Last week, Anthem Blue Cross Life & Health Insurance Company filed a lawsuit against Insys Therapeutics Inc. over what the plaintiff's counsel describes as a “creative, fraudulent and illegal” scheme in which the drug manufacturer obtained millions of dollars in improper reimbursements for the opioid prescription medication, Subsys. This comes in the wake of action by the U.S. Department of Justice targeting a number of sales representatives and company officers for kickback and bribery.
Subsys, a sub-lingual pain medication, contains fentanyl, one of the most powerful opioid medications on the market – as well as the most addictive. It was originally approved by the FDA in 2012 for the treatment of pain in cancer patients. However, according to the complaint, Insys executives had decided that promoting Subsys for off-label purposes would increase profits more quickly. Toward that end, the company developed a two-part strategy that would maximize revenues.
The first step involved bribing physicians to write prescriptions for Subsys in the form of “speaking fees.” These doctors made presentations at upscale restaurants, ostensibly to educate colleagues. The “events” were in fact little more than elaborate sales pitches, often made to people who had no authorization to prescribe the drug. The second step involved the creation of an in-house reimbursement team. According to attorneys for Anthem, this “team” submitted “decidedly false and misleading” information in order to obtain reimbursement from insurers.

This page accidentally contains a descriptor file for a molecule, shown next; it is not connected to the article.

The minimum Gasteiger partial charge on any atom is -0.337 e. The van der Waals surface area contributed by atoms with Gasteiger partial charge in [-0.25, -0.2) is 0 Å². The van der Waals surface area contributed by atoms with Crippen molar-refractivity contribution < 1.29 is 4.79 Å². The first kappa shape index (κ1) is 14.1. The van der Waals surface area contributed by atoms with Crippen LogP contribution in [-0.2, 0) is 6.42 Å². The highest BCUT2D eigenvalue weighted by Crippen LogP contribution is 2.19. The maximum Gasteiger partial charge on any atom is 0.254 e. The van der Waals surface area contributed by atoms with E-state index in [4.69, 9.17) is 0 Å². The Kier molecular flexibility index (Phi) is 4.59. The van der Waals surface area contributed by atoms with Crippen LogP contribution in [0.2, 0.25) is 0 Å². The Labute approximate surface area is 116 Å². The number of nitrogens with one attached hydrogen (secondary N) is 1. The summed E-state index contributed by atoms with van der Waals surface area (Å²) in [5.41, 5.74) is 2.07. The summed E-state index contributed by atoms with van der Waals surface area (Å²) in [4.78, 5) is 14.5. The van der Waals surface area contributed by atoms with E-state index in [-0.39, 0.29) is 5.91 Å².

Over the past several years, Insys' scheme netted approximately $19 million worth of reimbursements. Anthem is suing for actual and punitive damages.
It gets worse for Insys: some of the doctors who were paid “speaker's fees” had suspended licenses or were facing imprisonment for over-prescribing the medication. One of the top prescribers was Dr. Gavin Awerbuch, a neurologist from Saginaw, Michigan. From 2013 to 2015, Dr. Awerbuch received nearly $90,000 in payments from Insys.
An examination of his record on ProPublica reveals that over 70% of his patients were given at least one prescription for opioid medication – more than seven times the average number. He also wrote twice as many prescriptions (including refills) as the typical doctor. Then, in 2016, Insys ceased his payments – because last November, Dr. Awerbuch (who spent over $9 million on collectibles such as baseball cards and rare coins) pleaded guilty to defrauding the Medicare program to the tune of $1.9 million.
Dr. Awerbuch is only one of a motley crew that aided and abetted Insys in its ongoing scheme to defraud insurers. Another accomplice, Dr. Mahmood Ahmad of Anchorage, Alaska, was paid nearly $156,000 over a two year period before having his medical license revoked for operating a “pill mill.” Two more doctors were indicted in Alabama in 2015 on similar charges – and both had been on the Insys “payroll.”
Insys behavior highlights not only how the pharmaceutical industry has contributed to the nation's opioid addiction crisis, it also illustrates one of the reasons why the U.S. health care system is the most expensive, yet inefficient system in the world. While this lawsuit and ongoing criminal investigations may hold Insys accountable and serve as a warning to other pharmaceutical companies, it will not address the fundamental problem – which is the profit motive in health care.
Until the U.S. joins the rest of the world by taking profit out of the equation, expect to see more corporate corruption, more lawsuits and more lives destroyed by addiction to prescription drugs.